Kissing Cousins


September 03, 1991|By MARTIN MALLOY

Daytona Beach, Florida. -- Most anthropologists say chimpanzees are our closest relatives, whether the chimps like it or not. Theory holds we have a mutual ancestor, making us almost kissing cousins. About 12 million years ago whatsoever had joined us together was put asunder, and we went our separate ways.

Jane Goodall has studied our kinfolks for over 30 years. Her book ''The Chimpanzees of Gombe,'' gave us the gift to see ourselves as we once were, which is a lot like now. The main difference is our bigger brain makes us more intelligent; at least it is supposed to.

Chimp males establish a rank order of high, middle and low. They uphold and challenge it mainly by spectacular displays in ++ which they charge, stomp and slap the ground, throw rocks, sway branches in a carnival of threatening acts. The top-ranked chimp is the alpha, but a male coalition can intimidate him, like a bunch of wrestlers ganging up on the Hulkster. Among these leaders the will to dominate is strongest, similar to the upper rungs of the corporate ladder.

As a foreman may lose his job, rank reversals do occur, usually from an injurious fight, but at Gombe no deaths have resulted from fighting within a community.

One clever chimp became alpha by using ''unconventional weapons.'' While charging, he hit three empty kerosene cans in front of him and the noise scared the others so badly that the wizard bluffed his way to the top.

All males challenge, and like golfers, some hate to lose more than others, and a few hardly care at all. One middle-ranked chimp challenged often, but he also courted the fairer sex excessively, often charming them into a chimp ''honeymoon.'' They, like their perfumed cousins, need to ''like the guy'' before romance, and because he was a successful Casanova, the time and energy he expended in winning their affections, and the affairs themselves, wore him out and he could not challenge effectively.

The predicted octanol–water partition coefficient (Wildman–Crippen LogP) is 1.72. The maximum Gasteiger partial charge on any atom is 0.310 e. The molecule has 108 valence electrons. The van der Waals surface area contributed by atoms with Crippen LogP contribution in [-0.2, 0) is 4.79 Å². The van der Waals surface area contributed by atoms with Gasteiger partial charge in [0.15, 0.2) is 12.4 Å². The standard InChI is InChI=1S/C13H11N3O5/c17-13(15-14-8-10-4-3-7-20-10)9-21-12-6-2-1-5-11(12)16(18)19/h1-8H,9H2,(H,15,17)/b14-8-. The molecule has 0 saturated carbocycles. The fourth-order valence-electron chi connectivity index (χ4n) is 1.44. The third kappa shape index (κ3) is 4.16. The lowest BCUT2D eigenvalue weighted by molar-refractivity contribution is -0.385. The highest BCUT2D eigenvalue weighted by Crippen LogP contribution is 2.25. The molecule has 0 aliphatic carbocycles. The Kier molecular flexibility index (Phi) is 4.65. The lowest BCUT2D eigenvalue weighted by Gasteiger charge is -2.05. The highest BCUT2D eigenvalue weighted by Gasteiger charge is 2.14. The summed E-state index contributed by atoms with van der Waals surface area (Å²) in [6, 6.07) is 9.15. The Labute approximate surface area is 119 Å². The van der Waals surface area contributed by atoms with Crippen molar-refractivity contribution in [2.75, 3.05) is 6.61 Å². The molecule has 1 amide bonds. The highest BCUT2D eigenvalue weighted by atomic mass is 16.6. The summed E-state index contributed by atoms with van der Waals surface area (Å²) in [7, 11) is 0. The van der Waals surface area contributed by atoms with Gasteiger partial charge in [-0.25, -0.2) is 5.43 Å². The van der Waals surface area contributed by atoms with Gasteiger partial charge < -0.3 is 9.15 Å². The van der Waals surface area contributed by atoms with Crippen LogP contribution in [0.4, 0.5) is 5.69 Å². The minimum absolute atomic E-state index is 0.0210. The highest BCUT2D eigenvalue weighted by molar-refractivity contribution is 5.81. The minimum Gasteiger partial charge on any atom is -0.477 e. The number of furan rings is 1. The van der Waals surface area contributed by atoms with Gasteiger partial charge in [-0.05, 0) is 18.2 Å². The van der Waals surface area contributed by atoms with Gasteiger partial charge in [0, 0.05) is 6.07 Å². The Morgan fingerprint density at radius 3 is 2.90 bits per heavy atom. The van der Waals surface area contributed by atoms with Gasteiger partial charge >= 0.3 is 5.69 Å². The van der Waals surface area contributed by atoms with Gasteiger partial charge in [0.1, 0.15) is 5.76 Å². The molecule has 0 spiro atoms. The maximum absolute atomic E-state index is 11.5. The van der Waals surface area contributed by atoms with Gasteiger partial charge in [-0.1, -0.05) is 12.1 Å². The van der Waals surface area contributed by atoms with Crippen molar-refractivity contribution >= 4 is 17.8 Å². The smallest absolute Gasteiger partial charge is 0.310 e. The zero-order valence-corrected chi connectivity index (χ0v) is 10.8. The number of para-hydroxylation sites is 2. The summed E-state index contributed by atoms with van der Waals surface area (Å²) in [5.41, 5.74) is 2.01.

The displays of a low-ranked chimp often ended in blunders. Once while charging, he tripped on a root and fell on his behind. He wasn't a lady's man. Other suitors often beat his time. He was an affable ape with the fine qualities of a scoutmaster in the parallel world.

Chimps mostly eat plants, but they're cooperative hunters that catch everything from rodents to 50-pound bush pigs. Meat is prized, but everyone usually gets a portion since they share with each other, as we share turkey at Thanksgiving. Following a capture the forest is filled with screams, barks, waa-barks and pant hoots, sounds with their own meaning. The carcass is torn apart and everyone grabs for a piece. It's a wild scene that would shock anyone who has never eaten in a junior high school cafeteria.

Like our own neighborhoods, their community boundaries overlap those of other neighbors, that for reasons not fully understood, hate each other. About once a week males patrol the border. If contact is made with an equal-sized group they usually display, but if unequal, a violent and sometimes fatal attack usually occurs, like hostile gangs in some of our large cities.

Only a desirable female chimp shall overcome the segregated barriers of prejudiced neighbors. If opportunities are better in another community, she will approach its unfriendly border at the climax of her sexuality, a time when nature colors her posterior radiantly pink, like the backward glance of an alluring woman, rosy with lipstick and rouge.

At Gombe, one beauty, beamy pink, was discovered by a patrol in a most compromising position with a stranger. Fanatically they assaulted him like religious zealots, enforcing the commandment thou shall not commit adultery.'' They bit, hit, stamped and dragged him on the ground until he was immobilized by grisly wounds. Then they forced the femme fatale to return with them where she belonged.

The transgressor died from the dreadful pummeling. Although this champ's swan song was graced with notes of pleasure, his fate was predestined. His demise was one in a series of vicious attacks on his community by a bigger group ending in annihilation and annexation of its territory. Then the winners were threatened by an even larger group until adolescent males matured and reinforced the adults.

Dr. Goodall believes these observations are unique in primate field study. In our own species these events have been recorded from the Trojan War to Desert Storm.

Chimpanzees defend their home range and enlarge it at the expense of weaker neighbors. Dr. Goodall says they are at the ''threshold of human achievement in destruction, cruelty and planned intergroup conflict.'' Their nature is not the stoogy image portrayed by Bonzo and Ronald Reagan in a comical movie which showed the chimp to be smarter than his co-star.

What projections can we make from an understanding of our evolutionary heritage? One pressing question: Can the New World Order exchange war for peace?

The warlike nature of chimpanzees convinced Dr. Goodall that they are more like us than she first had thought. Considering our history of aggression, there is no reason to believe we are going to change our ways.

Martin Malloy is a free lance.

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